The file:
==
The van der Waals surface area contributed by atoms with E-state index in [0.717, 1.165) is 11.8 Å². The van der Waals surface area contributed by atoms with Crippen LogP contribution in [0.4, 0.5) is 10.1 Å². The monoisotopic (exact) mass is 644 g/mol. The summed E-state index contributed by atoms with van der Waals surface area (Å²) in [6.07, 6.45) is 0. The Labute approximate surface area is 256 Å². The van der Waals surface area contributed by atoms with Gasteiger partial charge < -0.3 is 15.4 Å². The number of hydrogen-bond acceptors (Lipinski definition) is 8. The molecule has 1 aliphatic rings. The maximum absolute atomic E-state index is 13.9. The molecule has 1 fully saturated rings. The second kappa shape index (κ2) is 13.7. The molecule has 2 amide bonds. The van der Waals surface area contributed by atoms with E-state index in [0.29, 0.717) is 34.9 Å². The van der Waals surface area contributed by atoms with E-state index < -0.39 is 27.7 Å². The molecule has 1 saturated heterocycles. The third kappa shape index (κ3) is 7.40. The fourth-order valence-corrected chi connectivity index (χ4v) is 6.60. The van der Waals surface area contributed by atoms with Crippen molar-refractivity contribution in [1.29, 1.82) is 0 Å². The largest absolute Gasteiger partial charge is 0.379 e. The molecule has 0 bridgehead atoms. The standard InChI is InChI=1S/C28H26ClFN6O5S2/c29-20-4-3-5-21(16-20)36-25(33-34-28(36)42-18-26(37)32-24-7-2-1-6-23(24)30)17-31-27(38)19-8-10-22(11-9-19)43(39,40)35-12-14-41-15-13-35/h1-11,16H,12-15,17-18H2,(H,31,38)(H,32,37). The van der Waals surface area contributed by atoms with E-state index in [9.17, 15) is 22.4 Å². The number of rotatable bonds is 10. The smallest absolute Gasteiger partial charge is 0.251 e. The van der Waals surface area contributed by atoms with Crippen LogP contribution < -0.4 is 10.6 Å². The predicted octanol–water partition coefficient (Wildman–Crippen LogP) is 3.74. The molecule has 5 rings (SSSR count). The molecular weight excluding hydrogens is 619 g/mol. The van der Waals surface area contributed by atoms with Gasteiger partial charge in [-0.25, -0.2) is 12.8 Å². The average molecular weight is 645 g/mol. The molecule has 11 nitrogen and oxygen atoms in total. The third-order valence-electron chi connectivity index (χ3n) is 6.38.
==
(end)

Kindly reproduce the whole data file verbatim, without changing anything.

The van der Waals surface area contributed by atoms with E-state index in [0.717, 1.165) is 11.8 Å². The van der Waals surface area contributed by atoms with Crippen LogP contribution in [0.4, 0.5) is 10.1 Å². The monoisotopic (exact) mass is 644 g/mol. The summed E-state index contributed by atoms with van der Waals surface area (Å²) in [6.07, 6.45) is 0. The Labute approximate surface area is 256 Å². The van der Waals surface area contributed by atoms with Gasteiger partial charge < -0.3 is 15.4 Å². The number of hydrogen-bond acceptors (Lipinski definition) is 8. The molecule has 1 aliphatic rings. The maximum absolute atomic E-state index is 13.9. The molecule has 1 fully saturated rings. The second kappa shape index (κ2) is 13.7. The molecule has 2 amide bonds. The van der Waals surface area contributed by atoms with E-state index in [0.29, 0.717) is 34.9 Å². The van der Waals surface area contributed by atoms with E-state index < -0.39 is 27.7 Å². The molecule has 1 saturated heterocycles. The third kappa shape index (κ3) is 7.40. The fourth-order valence-corrected chi connectivity index (χ4v) is 6.60. The van der Waals surface area contributed by atoms with Crippen molar-refractivity contribution in [1.29, 1.82) is 0 Å². The largest absolute Gasteiger partial charge is 0.379 e. The molecule has 0 bridgehead atoms. The standard InChI is InChI=1S/C28H26ClFN6O5S2/c29-20-4-3-5-21(16-20)36-25(33-34-28(36)42-18-26(37)32-24-7-2-1-6-23(24)30)17-31-27(38)19-8-10-22(11-9-19)43(39,40)35-12-14-41-15-13-35/h1-11,16H,12-15,17-18H2,(H,31,38)(H,32,37). The van der Waals surface area contributed by atoms with E-state index in [9.17, 15) is 22.4 Å². The number of rotatable bonds is 10. The smallest absolute Gasteiger partial charge is 0.251 e. The van der Waals surface area contributed by atoms with Crippen LogP contribution < -0.4 is 10.6 Å². The predicted octanol–water partition coefficient (Wildman–Crippen LogP) is 3.74. The molecule has 5 rings (SSSR count). The molecular weight excluding hydrogens is 619 g/mol. The van der Waals surface area contributed by atoms with Gasteiger partial charge in [-0.25, -0.2) is 12.8 Å². The average molecular weight is 645 g/mol. The molecule has 11 nitrogen and oxygen atoms in total. The third-order valence-electron chi connectivity index (χ3n) is 6.38.